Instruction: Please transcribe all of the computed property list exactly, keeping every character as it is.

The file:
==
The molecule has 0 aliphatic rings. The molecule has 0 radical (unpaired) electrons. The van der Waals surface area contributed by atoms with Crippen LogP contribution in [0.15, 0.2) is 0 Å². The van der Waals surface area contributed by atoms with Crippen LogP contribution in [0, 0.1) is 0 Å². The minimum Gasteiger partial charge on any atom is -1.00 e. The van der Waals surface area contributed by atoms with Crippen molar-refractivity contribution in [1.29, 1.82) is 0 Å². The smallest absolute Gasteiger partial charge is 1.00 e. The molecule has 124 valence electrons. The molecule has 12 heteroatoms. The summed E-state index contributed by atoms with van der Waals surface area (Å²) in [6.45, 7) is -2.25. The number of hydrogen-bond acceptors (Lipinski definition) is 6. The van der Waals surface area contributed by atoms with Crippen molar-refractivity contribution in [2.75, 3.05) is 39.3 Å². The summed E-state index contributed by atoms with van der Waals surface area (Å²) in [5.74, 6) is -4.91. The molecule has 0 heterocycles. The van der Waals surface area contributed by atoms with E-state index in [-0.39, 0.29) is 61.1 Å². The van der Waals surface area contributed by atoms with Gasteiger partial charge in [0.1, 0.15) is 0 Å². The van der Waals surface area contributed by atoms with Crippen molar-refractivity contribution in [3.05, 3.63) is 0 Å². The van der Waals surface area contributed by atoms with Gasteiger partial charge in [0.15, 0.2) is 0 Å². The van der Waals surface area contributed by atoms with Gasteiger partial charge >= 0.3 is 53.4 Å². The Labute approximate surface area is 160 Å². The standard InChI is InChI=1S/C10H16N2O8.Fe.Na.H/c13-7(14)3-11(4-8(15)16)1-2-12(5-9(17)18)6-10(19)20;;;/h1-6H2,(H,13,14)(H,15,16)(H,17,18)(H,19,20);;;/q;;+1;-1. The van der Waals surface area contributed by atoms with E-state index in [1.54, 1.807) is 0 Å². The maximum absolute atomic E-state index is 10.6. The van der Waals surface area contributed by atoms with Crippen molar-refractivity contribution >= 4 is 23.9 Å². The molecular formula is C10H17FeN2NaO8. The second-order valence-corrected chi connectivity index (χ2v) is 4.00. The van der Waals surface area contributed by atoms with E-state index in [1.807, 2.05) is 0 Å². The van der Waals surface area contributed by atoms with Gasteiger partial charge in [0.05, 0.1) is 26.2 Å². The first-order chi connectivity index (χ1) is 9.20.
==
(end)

The molecule has 0 aliphatic rings. The molecule has 0 radical (unpaired) electrons. The van der Waals surface area contributed by atoms with Crippen LogP contribution in [0.15, 0.2) is 0 Å². The van der Waals surface area contributed by atoms with Crippen LogP contribution in [0, 0.1) is 0 Å². The minimum Gasteiger partial charge on any atom is -1.00 e. The van der Waals surface area contributed by atoms with Crippen molar-refractivity contribution in [1.29, 1.82) is 0 Å². The smallest absolute Gasteiger partial charge is 1.00 e. The molecule has 124 valence electrons. The molecule has 12 heteroatoms. The summed E-state index contributed by atoms with van der Waals surface area (Å²) in [6.45, 7) is -2.25. The number of hydrogen-bond acceptors (Lipinski definition) is 6. The van der Waals surface area contributed by atoms with Crippen molar-refractivity contribution in [2.75, 3.05) is 39.3 Å². The summed E-state index contributed by atoms with van der Waals surface area (Å²) in [5.74, 6) is -4.91. The molecule has 0 heterocycles. The van der Waals surface area contributed by atoms with E-state index in [-0.39, 0.29) is 61.1 Å². The van der Waals surface area contributed by atoms with Gasteiger partial charge in [0.1, 0.15) is 0 Å². The van der Waals surface area contributed by atoms with Crippen molar-refractivity contribution in [3.05, 3.63) is 0 Å². The van der Waals surface area contributed by atoms with Gasteiger partial charge in [0.15, 0.2) is 0 Å². The van der Waals surface area contributed by atoms with Gasteiger partial charge >= 0.3 is 53.4 Å². The Labute approximate surface area is 160 Å². The standard InChI is InChI=1S/C10H16N2O8.Fe.Na.H/c13-7(14)3-11(4-8(15)16)1-2-12(5-9(17)18)6-10(19)20;;;/h1-6H2,(H,13,14)(H,15,16)(H,17,18)(H,19,20);;;/q;;+1;-1. The van der Waals surface area contributed by atoms with E-state index in [1.54, 1.807) is 0 Å². The maximum absolute atomic E-state index is 10.6. The van der Waals surface area contributed by atoms with Crippen molar-refractivity contribution >= 4 is 23.9 Å². The molecular formula is C10H17FeN2NaO8. The second-order valence-corrected chi connectivity index (χ2v) is 4.00. The van der Waals surface area contributed by atoms with E-state index in [1.807, 2.05) is 0 Å². The van der Waals surface area contributed by atoms with Gasteiger partial charge in [0.05, 0.1) is 26.2 Å². The first-order chi connectivity index (χ1) is 9.20.